12.3 Overview of the 6LoWPAN Adaptation Layer 196

12.3.1 Mesh Addressing Header 197

12.3.2 Fragment Header 198

12.3.3 IPv6 Compression Header 198

12.4 Context-Based Compression: IPHC 200

12.5 RPL 202

12.5.1 RPL Control Messages 204

12.5.2 Construction of the DODAG and Upward Routes 204

12.6 Downward Routes, Multicast Membership 206

12.7 Packet Routing 207

12.7.1 RPL Security 208

13 ZigBee Smart Energy 2.0 209

13.1 REST Overview 209

13.1.1 Uniform Interfaces, REST Resources and Resource Identifiers 209

13.1.2 REST Verbs 210

13.1.3 Other REST Constraints, and What is REST After All? 211

13.2 ZigBee SEP 2.0 Overview 212

13.2.1 ZigBee IP 213

13.2.2 ZigBee SEP 2.0 Resources 214

13.3 Function Sets and Device Types 217

13.3.1 Base Function Set 218

13.3.2 Group Enrollment 221

13.3.3 Meter 223

13.3.4 Pricing 223

13.3.5 Demand Response and Load Control Function Set 224

13.3.6 Distributed Energy Resources 227

13.3.7 Plug-In Electric Vehicle 227

13.3.8 Messaging 230

13.3.9 Registration 231

13.4 ZigBee SE 2.0 Security 232

13.4.1 Certificates 232

13.4.2 IP Level Security 232

13.4.3 Application-Level Security 235

14 The ETSI M2M Architecture 237

14.1 Introduction to ETSI TC M2M 237

14.2 System Architecture 238

14.2.1 High-Level Architecture 238

14.2.2 Reference Points 239

14.2.3 Service Capabilities 240

14.3 ETSI M2M SCL Resource Structure 242

14.3.1 SCL Resources 244

14.3.2 Application Resources 244

14.3.3 Access Right Resources 248

14.3.4 Container Resources 248

14.3.5 Group Resources 250

14.3.6 Subscription and Notification Channel Resources 251

14.4 ETSI M2M Interactions Overview 252

14.5 Security in the ETSI M2M Framework 252

14.5.1 Key Management 252

14.5.2 Access Lists 254

14.6 Interworking with Machine Area Networks 255

14.6.1 Mapping M2M Networks to ETSI M2M Resources 256

14.6.2 Interworking with ZigBee 1.0 257

14.6.3 Interworking with C.12 262

14.6.4 Interworking with DLMS/COSEM 264

14.7 Conclusion on ETSI M2M 266

Part V KEY APPLICATIONS OF THE INTERNET OF THINGS

15 The Smart Grid 271

15.1 Introduction 271

15.2 The Marginal Cost of Electricity: Base and Peak Production 272

15.3 Managing Demand: The Next Challenge of Electricity Operators . . . and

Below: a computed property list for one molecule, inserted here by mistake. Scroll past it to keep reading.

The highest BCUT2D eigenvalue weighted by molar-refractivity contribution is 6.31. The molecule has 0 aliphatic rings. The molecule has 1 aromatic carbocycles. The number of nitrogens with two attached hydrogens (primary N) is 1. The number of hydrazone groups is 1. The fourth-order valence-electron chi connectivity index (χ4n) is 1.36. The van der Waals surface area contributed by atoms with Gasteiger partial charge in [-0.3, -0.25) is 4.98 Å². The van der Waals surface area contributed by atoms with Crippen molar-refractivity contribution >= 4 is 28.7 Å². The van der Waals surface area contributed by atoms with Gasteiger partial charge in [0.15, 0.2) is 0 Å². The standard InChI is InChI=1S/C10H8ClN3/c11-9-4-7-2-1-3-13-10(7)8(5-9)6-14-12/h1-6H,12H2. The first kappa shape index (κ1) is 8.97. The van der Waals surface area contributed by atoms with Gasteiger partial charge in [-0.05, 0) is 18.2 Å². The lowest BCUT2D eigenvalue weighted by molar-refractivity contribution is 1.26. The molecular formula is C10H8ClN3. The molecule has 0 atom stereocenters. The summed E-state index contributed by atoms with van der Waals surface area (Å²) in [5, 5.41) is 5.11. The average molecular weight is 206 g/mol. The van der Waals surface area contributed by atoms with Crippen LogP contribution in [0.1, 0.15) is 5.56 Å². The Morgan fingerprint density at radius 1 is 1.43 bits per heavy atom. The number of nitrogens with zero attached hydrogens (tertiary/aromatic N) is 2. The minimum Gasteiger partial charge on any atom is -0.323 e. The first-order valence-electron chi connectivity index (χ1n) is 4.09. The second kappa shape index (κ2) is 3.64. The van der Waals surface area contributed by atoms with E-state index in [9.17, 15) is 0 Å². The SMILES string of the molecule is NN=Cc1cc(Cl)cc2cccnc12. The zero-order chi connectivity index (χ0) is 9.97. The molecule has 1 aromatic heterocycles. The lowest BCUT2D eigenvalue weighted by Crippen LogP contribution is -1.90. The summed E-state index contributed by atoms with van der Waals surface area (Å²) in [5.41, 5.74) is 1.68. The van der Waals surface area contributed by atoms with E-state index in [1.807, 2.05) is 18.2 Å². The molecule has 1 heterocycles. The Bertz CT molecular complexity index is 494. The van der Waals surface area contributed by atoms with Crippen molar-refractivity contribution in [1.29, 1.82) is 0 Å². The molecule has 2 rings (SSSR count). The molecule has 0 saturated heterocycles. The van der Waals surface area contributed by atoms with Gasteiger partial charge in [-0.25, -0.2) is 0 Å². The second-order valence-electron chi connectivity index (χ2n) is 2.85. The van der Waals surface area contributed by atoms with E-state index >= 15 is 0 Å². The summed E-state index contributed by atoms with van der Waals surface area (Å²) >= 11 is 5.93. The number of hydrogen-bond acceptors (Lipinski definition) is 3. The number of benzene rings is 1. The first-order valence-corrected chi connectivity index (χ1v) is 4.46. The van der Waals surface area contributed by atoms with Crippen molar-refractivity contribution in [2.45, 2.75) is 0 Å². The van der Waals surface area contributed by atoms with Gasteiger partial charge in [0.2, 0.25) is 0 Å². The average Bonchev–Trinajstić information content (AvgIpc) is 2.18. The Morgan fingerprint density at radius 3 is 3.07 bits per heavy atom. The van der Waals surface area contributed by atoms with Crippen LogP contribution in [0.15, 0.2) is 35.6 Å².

Why M2M Will Become a Key Technology 273

15.4 Demand Response for Transmission System Operators (TSO) 274

15.4.1 Grid-Balancing Authorities: The TSOs 274

15.4.2 Power Shedding: Who Pays What? 276

15.4.3 Automated Demand Response 277

15.5 Case Study: RTE in France 277

15.5.1 The Public-Network Stabilization and Balancing Mechanisms in France 277

15.5.2 The Bidding Mechanisms of the Tertiary Adjustment Reserve 281

15.5.3 Who Pays for the Network-Balancing Costs? 283

15.6 The Opportunity of Smart Distributed Energy Management 285

15.6.1 Assessing the Potential of Residential and Small-Business Powerz Shedding (Heating/Cooling Control) 286

15.6.2 Analysis of a Typical Home 287

15.6.3 The Business Case 293

15.7 Demand Response: The Big Picture 300

15.7.1 From Network Balancing to Peak-Demand Suppression 300

15.7.2 Demand Response Beyond Heating Systems 304

15.8 Conclusion: The Business Case of Demand Response and Demand Shifting is a Key Driver for the Deployment of the Internet of Things 305

16 Electric Vehicle Charging 307

16.1 Charging Standards Overview 307

16.1.1 IEC Standards Related to EV Charging 310

16.1.2 SAE Standards 317

16.1.3 J2293 318

16.1.4 CAN – Bus 319

16.1.5 J2847: The New “Recommended Practice” for High-Level
Communication Leveraging the ZigBee Smart Energy Profile 2.0
320

16.2 Use Cases 321

16.2.1 Basic Use Cases 321

16.2.2 A More Complex Use Case: Thermal Preconditioning of the Car 323

16.3 Conclusion 324

Appendix A Normal Aggregate Power Demand of a Set of Identical
Heating Systems with Hysteresis 327

Appendix B Effect of a Decrease of Tref. The Danger of Correlation 329

Appendix C Changing Tref without Introducing Correlation 331

C.1 Effect of an Increase of Tref 331

Appendix D Lower Consumption, A Side Benefit of Power Shedding 333

Index 337